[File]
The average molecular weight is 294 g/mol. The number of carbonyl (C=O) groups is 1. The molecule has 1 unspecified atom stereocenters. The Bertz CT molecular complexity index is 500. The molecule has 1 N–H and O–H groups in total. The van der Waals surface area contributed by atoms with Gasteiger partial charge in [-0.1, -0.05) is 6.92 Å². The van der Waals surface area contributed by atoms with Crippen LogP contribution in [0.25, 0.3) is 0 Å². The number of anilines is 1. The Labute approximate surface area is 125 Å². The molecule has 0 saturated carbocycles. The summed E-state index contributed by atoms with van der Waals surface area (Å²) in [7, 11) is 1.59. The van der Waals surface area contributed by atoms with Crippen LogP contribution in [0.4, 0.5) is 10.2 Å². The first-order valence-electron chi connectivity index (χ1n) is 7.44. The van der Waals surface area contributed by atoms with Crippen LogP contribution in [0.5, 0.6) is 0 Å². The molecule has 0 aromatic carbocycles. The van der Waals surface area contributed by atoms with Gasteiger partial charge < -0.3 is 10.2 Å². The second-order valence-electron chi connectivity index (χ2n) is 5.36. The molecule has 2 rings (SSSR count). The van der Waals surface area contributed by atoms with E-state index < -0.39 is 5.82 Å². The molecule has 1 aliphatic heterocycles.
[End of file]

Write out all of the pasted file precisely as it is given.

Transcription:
The average molecular weight is 294 g/mol. The number of carbonyl (C=O) groups is 1. The molecule has 1 unspecified atom stereocenters. The Bertz CT molecular complexity index is 500. The molecule has 1 N–H and O–H groups in total. The van der Waals surface area contributed by atoms with Gasteiger partial charge in [-0.1, -0.05) is 6.92 Å². The van der Waals surface area contributed by atoms with Crippen LogP contribution in [0.25, 0.3) is 0 Å². The number of anilines is 1. The Labute approximate surface area is 125 Å². The molecule has 0 saturated carbocycles. The summed E-state index contributed by atoms with van der Waals surface area (Å²) in [7, 11) is 1.59. The van der Waals surface area contributed by atoms with Crippen LogP contribution in [0.4, 0.5) is 10.2 Å². The first-order valence-electron chi connectivity index (χ1n) is 7.44. The van der Waals surface area contributed by atoms with Crippen LogP contribution in [0.5, 0.6) is 0 Å². The molecule has 0 aromatic carbocycles. The van der Waals surface area contributed by atoms with Gasteiger partial charge < -0.3 is 10.2 Å². The second-order valence-electron chi connectivity index (χ2n) is 5.36. The molecule has 2 rings (SSSR count). The van der Waals surface area contributed by atoms with E-state index < -0.39 is 5.82 Å². The molecule has 1 aliphatic heterocycles.